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executive pulse

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Executive Pulse seeks input from Canadian leaders on vital issues that affect our economy and business climate.

Ahead of next month's federal election, Canadians have left little doubt as to the importance they place on Canada's place in the global economy. A poll Monday from the Angus Reid Institute has Canadians putting trade above both foreign aid and military action, with "building better trade ties with international partners" listed as the top choice among those who identify as supporters of the three major parties.

But while it would seem like a sensible move for Canadian companies with one eye on growth to look overseas to continue that evolution, for some business experts, international business is not just a sensible move, it's an essential one.

"It's not just any company with aspirations to grow, it's any company with aspirations to survive," says Saul Klein, dean of the Peter B. Gustavson School of Business at the University of Victoria. "Operating in an international context is an imperative for any business."

Dr. Klein naturally cautions those looking abroad to get it right before seeking entry into a new market and to put the time into planning in order to understand fully the complexities of a new environment, new rules and regulations and new customs and culture.

He suggests three major steps Canadian companies looking abroad should take. The first is to look at the ingredients that are underpinning their success domestically. Second, understand the competitive market, identify competitors and what kind of value they bring and benchmark their own performance relative to those. And third, figure out the route to market, learn the distribution channels and the ways that companies actually connect with their customers in the foreign market and don't simply assume that it must be the same as what works in Canada.

"If there's one overwhelming factor in what really counts for the difference between success domestically and internationally, it is an understanding of cultural complexity and differences," Dr. Klein says.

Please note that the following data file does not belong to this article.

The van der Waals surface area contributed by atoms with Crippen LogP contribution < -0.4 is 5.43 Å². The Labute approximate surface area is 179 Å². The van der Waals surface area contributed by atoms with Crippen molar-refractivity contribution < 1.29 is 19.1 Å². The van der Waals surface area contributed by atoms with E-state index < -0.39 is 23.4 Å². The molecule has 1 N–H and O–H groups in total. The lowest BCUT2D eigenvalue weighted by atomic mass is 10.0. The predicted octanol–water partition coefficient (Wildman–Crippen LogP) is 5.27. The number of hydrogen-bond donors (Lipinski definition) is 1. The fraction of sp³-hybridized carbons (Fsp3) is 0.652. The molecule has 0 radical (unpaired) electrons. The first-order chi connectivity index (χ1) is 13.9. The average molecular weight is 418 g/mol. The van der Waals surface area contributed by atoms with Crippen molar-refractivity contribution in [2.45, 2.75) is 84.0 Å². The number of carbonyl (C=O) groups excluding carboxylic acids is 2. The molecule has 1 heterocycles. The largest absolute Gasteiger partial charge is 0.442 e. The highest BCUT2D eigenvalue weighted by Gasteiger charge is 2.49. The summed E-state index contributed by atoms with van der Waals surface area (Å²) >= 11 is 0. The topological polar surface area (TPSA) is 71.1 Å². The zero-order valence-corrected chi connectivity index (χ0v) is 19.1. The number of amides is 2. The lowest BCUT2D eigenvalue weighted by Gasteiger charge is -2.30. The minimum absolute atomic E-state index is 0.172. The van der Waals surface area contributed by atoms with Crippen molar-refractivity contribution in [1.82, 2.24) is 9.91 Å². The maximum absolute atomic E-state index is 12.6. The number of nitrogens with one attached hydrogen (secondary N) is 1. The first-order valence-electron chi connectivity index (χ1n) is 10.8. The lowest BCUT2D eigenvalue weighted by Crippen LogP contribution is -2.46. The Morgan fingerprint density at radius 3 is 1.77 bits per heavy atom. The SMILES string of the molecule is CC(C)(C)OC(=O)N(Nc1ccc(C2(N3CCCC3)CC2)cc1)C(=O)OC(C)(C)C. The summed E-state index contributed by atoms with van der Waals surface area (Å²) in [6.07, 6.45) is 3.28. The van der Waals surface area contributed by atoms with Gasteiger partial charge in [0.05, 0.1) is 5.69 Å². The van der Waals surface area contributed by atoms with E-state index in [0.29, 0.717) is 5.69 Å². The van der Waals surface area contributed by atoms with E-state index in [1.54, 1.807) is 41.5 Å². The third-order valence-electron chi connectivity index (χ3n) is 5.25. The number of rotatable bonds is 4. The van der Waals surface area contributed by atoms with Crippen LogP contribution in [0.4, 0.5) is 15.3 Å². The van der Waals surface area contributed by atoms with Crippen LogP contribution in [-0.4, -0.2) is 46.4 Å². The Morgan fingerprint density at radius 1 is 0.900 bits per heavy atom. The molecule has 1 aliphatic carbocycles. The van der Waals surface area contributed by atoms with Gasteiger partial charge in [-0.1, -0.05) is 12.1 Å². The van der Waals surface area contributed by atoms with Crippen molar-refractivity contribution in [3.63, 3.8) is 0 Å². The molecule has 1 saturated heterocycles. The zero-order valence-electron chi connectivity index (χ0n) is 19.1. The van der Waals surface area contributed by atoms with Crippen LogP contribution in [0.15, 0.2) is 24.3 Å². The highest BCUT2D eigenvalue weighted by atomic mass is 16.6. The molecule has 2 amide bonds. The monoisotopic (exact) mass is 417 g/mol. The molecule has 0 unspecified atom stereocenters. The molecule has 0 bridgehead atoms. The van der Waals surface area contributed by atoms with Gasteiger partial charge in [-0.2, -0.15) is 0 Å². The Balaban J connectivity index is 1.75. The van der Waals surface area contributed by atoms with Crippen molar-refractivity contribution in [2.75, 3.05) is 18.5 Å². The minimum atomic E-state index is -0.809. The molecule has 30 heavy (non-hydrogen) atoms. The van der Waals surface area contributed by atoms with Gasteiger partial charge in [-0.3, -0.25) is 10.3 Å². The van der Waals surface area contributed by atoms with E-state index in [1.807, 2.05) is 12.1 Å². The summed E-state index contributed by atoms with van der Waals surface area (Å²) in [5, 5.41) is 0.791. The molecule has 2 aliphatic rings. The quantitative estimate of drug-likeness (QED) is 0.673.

As the president and majority owner of Yukon air service provider Alkan Air, Wendy Tayler is rapidly learning the intricacies of building a business beyond Canadian borders. Though the Whitehorse-based company has served Alaska, in particular providing air ambulance services to elderly patients on cruise ships, it recently started to venture further afield.

Ms. Tayler says she has recently quoted air ambulance services to Costa Rica, with expansion into Central America, the United States and Greenland being top of mind for Air Alkan's growth.

"I think we all recognize that there are a limited amount of growth opportunities within Canada so anybody who's trying to grow and expand has to look outside of our borders," she says.

While acknowledging that learning the flight regulations in foreign countries is one challenge her business faces internationally, her company has the advantage of being in a niche market.

"You need to be offering a service which is hard to find, that is hard to replicate, so that you can differentiate yourself, because quite often we're not necessarily going to be competitive on price," she says. "I think Canadians are very good at that."

Ms. Tayler uses her company as an example, where the medevac services – which make up 40 to 50 per cent of Alkan Air's business – are provided by a Canadian partner, and collectively the two capitalize on the niche that they have formed to be competitive.

She also believes in hiring local where possible, saying that if companies want to be successful abroad, they have to engage the community and reinvest in the places where they are operating.

Dr. Klein has a suggestion for how to hire someone with both local knowledge of the foreign target location and a sense of Canadian values and business practices.

"You need someone who can essentially play that bridging role between your organization and the foreign country," he says. To do that, he suggests taking advantage of Canada's ability to recruit international students, selectively hiring people who come from a particular country. Then, not only have they been educated in Canada, but they can work here for a year or two before being used to spearhead an entry into a particular foreign market.

While Dr. Klein would like to see Canada's governments do a little more to help small to medium-sized businesses thrive overseas, he understands the reticence of Canadian Trade Commissioner Service.

"It's a bit of a Catch 22," he says. "At the really early market investigation stages where companies need the most help, the trade commissioners don't really want to deal with them because there's just too much that they don't know." He adds that success rates at that early stage can be low, so trade commissioners would prefer to work with organizations that have already done some homework.

And while both Ms. Tayler and Dr. Klein acknowledge that the current lower value of the Canadian dollar helps when doing business abroad, they urge caution.

"You never want to be in the position where you're dependent on low price, but as a way to enter a market and build a position, you want to do it when your currency is weaker, rather than stronger," Dr. Klein says.

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